May 23, 2018
Alan Hudson, Executive Director
Last week at the Open Gov Hub we hosted a discussion with Michael Woolcock, one of the co-authors – along with Matt Andrews and Lant Pritchett – of “Building State Capability”. A full write-up, including insightful contributions from Sandra Naranjo, the former Vice President of Ecuador, and Rachel Kleinfeld, Senior Fellow at the Carnegie Endowment for International Peace, will follow. For now, I thought I’d share my comments, as a contribution to the emerging conversation about the relationship between the “open government” and “doing development differently” agendas.
Global Integrity is one of a small number of organizations that have been actively engaged both in the emergence of the Doing Development Differently (DDD) agenda, and in the evolution of the open government (OpenGov) agenda, including in relation to the Open Government Partnership. We were at the kick off meeting of the Doing Development Differently community of practice, and an early signatory to the manifesto that emerged from that event. We were involved at the infancy of the Open Government Partnership in 2011, through our former Executive Director and incoming co-chair of the Open Government Partnership (OGP) for 2018-19, Nathaniel Heller. And, in my former role as transparency and accountability lead at the ONE Campaign, I also helped nudge along the evolution of the open government agenda.
From our vantage point, we see two complementary agendas with huge potential for cross-fertilization, but a lack of exchange and learning. Few of the key players in the DDD community have been heavily involved in the OpenGov community, and the movers and shakers in the OpenGov community have been somewhat absent from the DDD conversation.
From the DDD community, there is a tendency to regard the OpenGov agenda – and the transparency and accountability agenda more broadly – as an example of overly normative one-size fits-all solutions. This perspective is helpfully made explicit in the recent valedictory lecture given by David Booth, at the Overseas Development Institute. If you’ve not seen it, the full speech is definitely worth reading; the history of promoting “Good Governance” by encouraging the adoption of supposed “best practice”, as Matt Andrews’ previous book on the limits of institutional reform made clear, is not a successful one.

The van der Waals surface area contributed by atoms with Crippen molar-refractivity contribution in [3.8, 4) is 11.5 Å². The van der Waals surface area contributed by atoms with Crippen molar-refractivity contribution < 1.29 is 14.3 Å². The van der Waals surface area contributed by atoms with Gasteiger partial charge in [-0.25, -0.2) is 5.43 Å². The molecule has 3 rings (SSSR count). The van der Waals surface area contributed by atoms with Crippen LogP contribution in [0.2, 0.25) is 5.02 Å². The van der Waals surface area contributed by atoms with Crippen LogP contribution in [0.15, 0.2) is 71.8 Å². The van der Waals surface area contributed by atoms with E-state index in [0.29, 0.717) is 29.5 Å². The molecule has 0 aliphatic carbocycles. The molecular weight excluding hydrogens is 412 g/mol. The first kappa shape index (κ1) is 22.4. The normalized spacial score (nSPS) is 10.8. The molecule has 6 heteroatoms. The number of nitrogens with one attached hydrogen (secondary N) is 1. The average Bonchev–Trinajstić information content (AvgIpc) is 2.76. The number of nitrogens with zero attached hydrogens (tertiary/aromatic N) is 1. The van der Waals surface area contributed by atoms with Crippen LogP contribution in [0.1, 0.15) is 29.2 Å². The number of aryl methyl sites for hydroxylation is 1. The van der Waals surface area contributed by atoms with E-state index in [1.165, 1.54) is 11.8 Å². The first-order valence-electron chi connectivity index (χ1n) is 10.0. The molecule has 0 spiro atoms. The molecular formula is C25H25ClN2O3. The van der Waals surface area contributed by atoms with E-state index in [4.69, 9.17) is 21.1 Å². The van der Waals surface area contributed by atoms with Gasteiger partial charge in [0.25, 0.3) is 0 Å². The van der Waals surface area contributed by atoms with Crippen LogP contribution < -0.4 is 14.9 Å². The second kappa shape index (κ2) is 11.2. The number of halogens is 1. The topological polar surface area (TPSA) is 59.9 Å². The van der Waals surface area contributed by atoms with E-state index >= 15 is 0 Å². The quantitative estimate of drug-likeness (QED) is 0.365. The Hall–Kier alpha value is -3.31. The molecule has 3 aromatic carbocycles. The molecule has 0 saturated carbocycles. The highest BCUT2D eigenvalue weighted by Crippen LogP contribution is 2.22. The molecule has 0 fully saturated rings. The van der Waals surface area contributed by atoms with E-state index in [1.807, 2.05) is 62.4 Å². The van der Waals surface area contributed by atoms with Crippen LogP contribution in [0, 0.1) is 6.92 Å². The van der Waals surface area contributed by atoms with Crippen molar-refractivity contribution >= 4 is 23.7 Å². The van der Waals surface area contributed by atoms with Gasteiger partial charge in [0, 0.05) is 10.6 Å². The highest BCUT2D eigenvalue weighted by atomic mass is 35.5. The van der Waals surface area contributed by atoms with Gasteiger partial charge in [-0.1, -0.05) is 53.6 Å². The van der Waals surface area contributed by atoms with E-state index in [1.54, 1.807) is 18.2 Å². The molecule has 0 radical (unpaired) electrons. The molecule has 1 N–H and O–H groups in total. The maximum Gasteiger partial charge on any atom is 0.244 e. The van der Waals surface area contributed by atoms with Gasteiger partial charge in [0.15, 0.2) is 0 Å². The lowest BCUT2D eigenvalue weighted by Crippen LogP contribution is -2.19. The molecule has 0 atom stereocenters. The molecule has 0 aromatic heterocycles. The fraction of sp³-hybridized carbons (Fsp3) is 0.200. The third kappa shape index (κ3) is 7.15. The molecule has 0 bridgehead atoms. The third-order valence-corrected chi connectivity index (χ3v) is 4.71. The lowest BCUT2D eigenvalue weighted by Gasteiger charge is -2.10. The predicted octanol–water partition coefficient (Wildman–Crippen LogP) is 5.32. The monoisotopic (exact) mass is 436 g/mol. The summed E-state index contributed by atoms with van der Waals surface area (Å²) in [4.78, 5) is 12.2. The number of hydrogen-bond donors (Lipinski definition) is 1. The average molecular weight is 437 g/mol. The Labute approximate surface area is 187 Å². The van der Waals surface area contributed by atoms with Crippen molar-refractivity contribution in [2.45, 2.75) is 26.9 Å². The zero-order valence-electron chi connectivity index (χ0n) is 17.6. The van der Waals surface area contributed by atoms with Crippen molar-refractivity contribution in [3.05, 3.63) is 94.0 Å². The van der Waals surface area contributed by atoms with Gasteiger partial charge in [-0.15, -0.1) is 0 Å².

I look forward to seeing how the primary funders, and others in the transparency and accountability space, including champions of open governance from the global south, respond to David’s important challenge. For what it’s worth, my take is that exploring whether principles of open governance can provide a conducive environment for trying, learning and adapting, and how local actors are putting them into practice, in different ways, in different contexts (see my recent post on What’s Cooking?), is rather different than pushing particular institutional forms as solutions to governance-related challenges.
From the OpenGov community, there is a tendency to regard DDD as just common sense, and to think that this is very much the approach that OpenGov initiatives are already taking. Again, I think there is an element of truth to this; Problem-Driven Iterative Adaptation (PDIA) is pretty much common sense, and the emphasis that OpenGov initiatives such as OGP give to country-ownership is not simply rhetorical. However while PDIA and the Doing Development Differently agenda might be common sense, they are not common practice, perhaps in part because they may not fit well with donors’ agendas and ways of working (see Duncan Green’s recent post). And, sometimes, the rhetoric of country ownership does exceed the reality.
We have been working to bring together the strengths of the OpenGov and DDD agendas in our programs and projects, for instance in our work on Learning to Open Government, in our Learning Journeys work with civil society organizations working to engage their governments under the auspices of OGP, and in our work on fiscal governance in Mexico. We’ve also been encouraging and supporting others to do the same, including bilateral and multilateral donors such as DFID and the World Bank, and multi-stakeholder governance initiatives such as OGP. We think that conversations and practical action to explore how one might combine the strengths of the OpenGov and DDD agendas are useful. And, that bridges between the two communities can be built.